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Strongbadia
06-14-2007, 08:59 PM
I am not all that versed in crime scene etc. I would like some information on blood and body fluid detection for a short story I am writing. If there is anyone who knows about police procedures etc please email me at si755@yahoo.com

thanks!

Anthony Ravenscroft
06-15-2007, 08:06 AM
basics:

Use an ultraviolet light to look for scattered proteins. This is fairly indiscriminate, & you'll find fingerprints, blood, semen, urine, saliva, etc., often quite old. (Turn on a UV light in any hotel room & you'll think about bringing your own sheets.)

When you've got an area that you suspect of having been a site for blood etc. before getting wiped down, spray with Luminol. If it encounters heme, it'll glow softly. Then you've got to collect samples & test, first to see if it's human.

Having determined you've (probably) got blood, you evaluate its placement. Do you have spray, spatter, castoff? How forceful? Can you determine point of origin? How round are the gravity drops? Are they primary or secondary?

My feeling is you should either read up on procedures then write the story, or write your story then shoehorn procedures into it. There are dozens of good books on it.

Strongbadia
06-18-2007, 09:10 PM
I have been reading some. My story involves beating the system though. How can one get rid of proteins and blood etc once it is there?

Soccer Mom
06-18-2007, 10:53 PM
It depends on the surface and the biological agent.

MarkEsq
06-19-2007, 12:13 AM
I have been reading some. My story involves beating the system though. How can one get rid of proteins and blood etc once it is there?

A damn good fire would do the trick.

Anthony Ravenscroft
06-19-2007, 05:53 AM
Thorough scrubbing with bleach or an enzymatic compund.

Then the police grill you for 11 hours as to why you've bleached the crap out of something, so perhaps not a great idea.

Statistics say that fewer than 16% of murders will result in prison time, which suggests that five out of six are already managing to beat the system....

Don Allen
06-19-2007, 06:01 AM
There was a great story in the papers a couple of months back about dumb criminals. This one guy decided to kill his wife and thought he new how to beat the system and get away with it by wearing latex gloves at the crime scene and scrubbing everything with a protien eating bacteria agent that effectivly cleaned any bodily fluid mess. In addition he neatly chopped her up and put her in a suitcase drove her a few hundred miles away and dumped the suitcase off a bridge into a lake. It would have been the perfect crime had he just remembered to take the I.d tag off the suitcase before he launched it into the lake..

Strongbadia
06-19-2007, 08:57 PM
Thorough scrubbing with bleach or an enzymatic compund.

Then the police grill you for 11 hours as to why you've bleached the crap out of something, so perhaps not a great idea.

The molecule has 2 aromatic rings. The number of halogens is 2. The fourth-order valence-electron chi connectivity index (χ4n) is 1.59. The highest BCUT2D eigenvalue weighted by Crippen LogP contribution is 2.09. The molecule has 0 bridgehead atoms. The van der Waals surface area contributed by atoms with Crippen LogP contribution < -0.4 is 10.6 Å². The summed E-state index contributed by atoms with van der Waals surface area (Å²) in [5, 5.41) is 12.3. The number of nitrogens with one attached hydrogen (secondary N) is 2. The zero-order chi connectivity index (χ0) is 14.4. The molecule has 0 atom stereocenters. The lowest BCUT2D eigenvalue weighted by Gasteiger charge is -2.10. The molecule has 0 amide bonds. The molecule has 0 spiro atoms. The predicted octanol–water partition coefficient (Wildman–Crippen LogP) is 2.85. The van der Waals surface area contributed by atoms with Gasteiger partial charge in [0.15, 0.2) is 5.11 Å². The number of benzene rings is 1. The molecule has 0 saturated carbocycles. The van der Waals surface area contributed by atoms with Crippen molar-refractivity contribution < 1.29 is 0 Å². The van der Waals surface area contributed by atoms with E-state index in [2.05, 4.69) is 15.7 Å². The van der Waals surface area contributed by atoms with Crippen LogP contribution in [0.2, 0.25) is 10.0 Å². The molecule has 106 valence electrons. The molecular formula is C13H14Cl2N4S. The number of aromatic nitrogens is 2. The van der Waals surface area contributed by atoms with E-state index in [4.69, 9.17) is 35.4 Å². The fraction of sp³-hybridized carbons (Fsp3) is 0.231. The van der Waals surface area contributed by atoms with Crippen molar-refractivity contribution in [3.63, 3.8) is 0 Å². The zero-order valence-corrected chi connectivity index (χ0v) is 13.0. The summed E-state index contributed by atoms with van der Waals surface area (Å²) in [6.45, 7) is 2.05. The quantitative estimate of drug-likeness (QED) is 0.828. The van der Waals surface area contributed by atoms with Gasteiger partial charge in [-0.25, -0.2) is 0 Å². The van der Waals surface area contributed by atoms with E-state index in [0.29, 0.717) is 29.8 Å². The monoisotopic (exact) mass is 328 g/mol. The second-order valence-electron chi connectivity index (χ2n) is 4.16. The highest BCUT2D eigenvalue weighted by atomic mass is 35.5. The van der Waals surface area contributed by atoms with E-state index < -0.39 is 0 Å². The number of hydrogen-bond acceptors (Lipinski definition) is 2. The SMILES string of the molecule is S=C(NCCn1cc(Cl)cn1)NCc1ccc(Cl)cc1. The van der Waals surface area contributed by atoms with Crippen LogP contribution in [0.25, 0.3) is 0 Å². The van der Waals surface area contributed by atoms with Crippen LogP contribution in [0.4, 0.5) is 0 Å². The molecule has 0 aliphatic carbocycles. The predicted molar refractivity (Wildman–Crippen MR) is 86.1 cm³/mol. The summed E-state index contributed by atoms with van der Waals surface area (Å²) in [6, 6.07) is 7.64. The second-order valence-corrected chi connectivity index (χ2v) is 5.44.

Statistics say that fewer than 16% of murders will result in prison time, which suggests that five out of six are already managing to beat the system....

Oh my story does not depend on grilling so it doesn't matter. I just need to know.

I have my ideas.

Strongbadia
06-19-2007, 09:03 PM
A damn good fire would do the trick.

They you have to cover up the arson clues.

Jamesaritchie
06-19-2007, 10:56 PM
Thorough scrubbing with bleach or an enzymatic compund.

Then the police grill you for 11 hours as to why you've bleached the crap out of something, so perhaps not a great idea.

Statistics say that fewer than 16% of murders will result in prison time, which suggests that five out of six are already managing to beat the system....

In my state, at least, 80% of all murders are solved, and prison time is served.

Gillhoughly
06-20-2007, 12:52 AM
I have been reading some. My story involves beating the system though. How can one get rid of proteins and blood etc once it is there?

By having the ME lose the evidence.

By having the criminal steal the evidence.

Burn down the whole building, destroying the evidence.

Anthony Ravenscroft
06-20-2007, 05:08 AM
In my state, at least, 80% of all murders are solved, and prison time is served.
That may be true of all indictments that reach a court of law -- few prosecutors will take on a murder case they don't feel can be won, so it's a stacked deck.

But the number also leaves out disappearances not identified as due to death, all deaths not identified as murder, & probably murders without a clear murderer.

zornhau
06-20-2007, 02:27 PM
That may be true of all indictments that reach a court of law -- few prosecutors will take on a murder case they don't feel can be won, so it's a stacked deck.

But the number also leaves out disappearances not identified as due to death, all deaths not identified as murder, & probably murders without a clear murderer.

Yes, surely the best murders are the ones that nobody thinks are murders.

Soccer Mom
06-22-2007, 12:05 AM
The better thing is not the kill them in your own living room.